Read more about Allan Quatermain at: Wikipedia
Official Site: H. Rider Haggard
The character Quatermain (not "Quartermain", a common error) is an English-born professional big game hunter and occasional trader in southern Africa. He supports colonial efforts to spread civilization in the Dark Continent, and he also favours native Africans' having a say in their affairs. Quatermain is an imperial outdoorsman who finds English cities and climate unbearable. He prefers to spend most of his life in Africa, where he grew up under the care of his widower father, a Christian missionary. In the earliest-written novels, native Africans refer to Quatermain as Macumazahn, meaning "Watcher-by-Night," a reference to his nocturnal habits and keen instincts. In later-written novels, Macumazahn is said to be a short form of Macumazana, meaning "One who stands out." Quatermain is frequently accompanied by his native servant, the Hottentot Hans, a wise and caring family retainer from his youth. His sarcastic comments offer a sharp critique of European conventions. In his final adventures, Quatermain is joined by two British companions, Sir Henry Curtis and Captain John Good of the Royal Navy, and by his African friend Umslopogaas.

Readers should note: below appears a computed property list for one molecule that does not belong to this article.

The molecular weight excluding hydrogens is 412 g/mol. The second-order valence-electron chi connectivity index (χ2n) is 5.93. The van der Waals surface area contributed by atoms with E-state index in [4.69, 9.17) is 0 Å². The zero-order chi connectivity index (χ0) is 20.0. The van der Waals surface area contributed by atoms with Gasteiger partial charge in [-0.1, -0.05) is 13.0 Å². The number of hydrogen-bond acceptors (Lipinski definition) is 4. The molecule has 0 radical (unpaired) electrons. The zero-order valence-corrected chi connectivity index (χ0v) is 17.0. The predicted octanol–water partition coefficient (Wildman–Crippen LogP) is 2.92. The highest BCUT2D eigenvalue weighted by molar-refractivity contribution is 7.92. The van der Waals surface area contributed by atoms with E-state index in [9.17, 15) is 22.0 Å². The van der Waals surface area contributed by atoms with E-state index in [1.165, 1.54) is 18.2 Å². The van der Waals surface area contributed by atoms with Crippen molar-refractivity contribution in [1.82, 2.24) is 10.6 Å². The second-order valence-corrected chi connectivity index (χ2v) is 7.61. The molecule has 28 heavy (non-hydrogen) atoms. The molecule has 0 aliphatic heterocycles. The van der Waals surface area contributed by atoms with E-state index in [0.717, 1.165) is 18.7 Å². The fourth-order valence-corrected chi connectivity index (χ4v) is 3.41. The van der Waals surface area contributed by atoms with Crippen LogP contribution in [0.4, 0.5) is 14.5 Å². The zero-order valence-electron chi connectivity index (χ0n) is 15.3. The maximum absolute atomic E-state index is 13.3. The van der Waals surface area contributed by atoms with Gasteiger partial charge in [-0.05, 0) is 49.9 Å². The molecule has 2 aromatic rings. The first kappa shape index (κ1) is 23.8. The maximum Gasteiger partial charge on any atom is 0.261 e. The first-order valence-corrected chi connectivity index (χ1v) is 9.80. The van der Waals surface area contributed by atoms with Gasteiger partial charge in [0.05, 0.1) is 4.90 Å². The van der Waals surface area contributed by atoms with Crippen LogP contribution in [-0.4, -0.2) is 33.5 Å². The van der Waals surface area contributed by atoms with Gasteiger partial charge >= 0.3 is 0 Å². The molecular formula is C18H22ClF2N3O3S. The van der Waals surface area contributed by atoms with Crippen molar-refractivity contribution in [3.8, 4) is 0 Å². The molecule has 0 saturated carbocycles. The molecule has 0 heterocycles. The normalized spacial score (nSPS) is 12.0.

Quatermain is old, small, wiry, and unattractive, with a beard and short hair that sticks up. His one skill is his marksmanship, where he has no equal. Quatermain is aware that as a professional hunter, he has helped to destroy his beloved wild free places of Africa. In old age he hunts without pleasure, having no other means of making a living.
About Quatermain's family, little is written. He lives at Durban, in Natal, South Africa. He marries twice, but is quickly widowed both times. He entrusts the printing of memoirs in the series to his son Harry, whose death he mourns in the opening of the novel Allan Quatermain. Harry Quatermain is a medical student who dies of smallpox while working in a hospital. As Haggard did not write the Quatermain novels in chronological order, he made errors with some details. Quatermain's birth, age at the time of his marriages, and age at the time of his death cannot be reconciled to the apparent date of Harry's birth and age at death.
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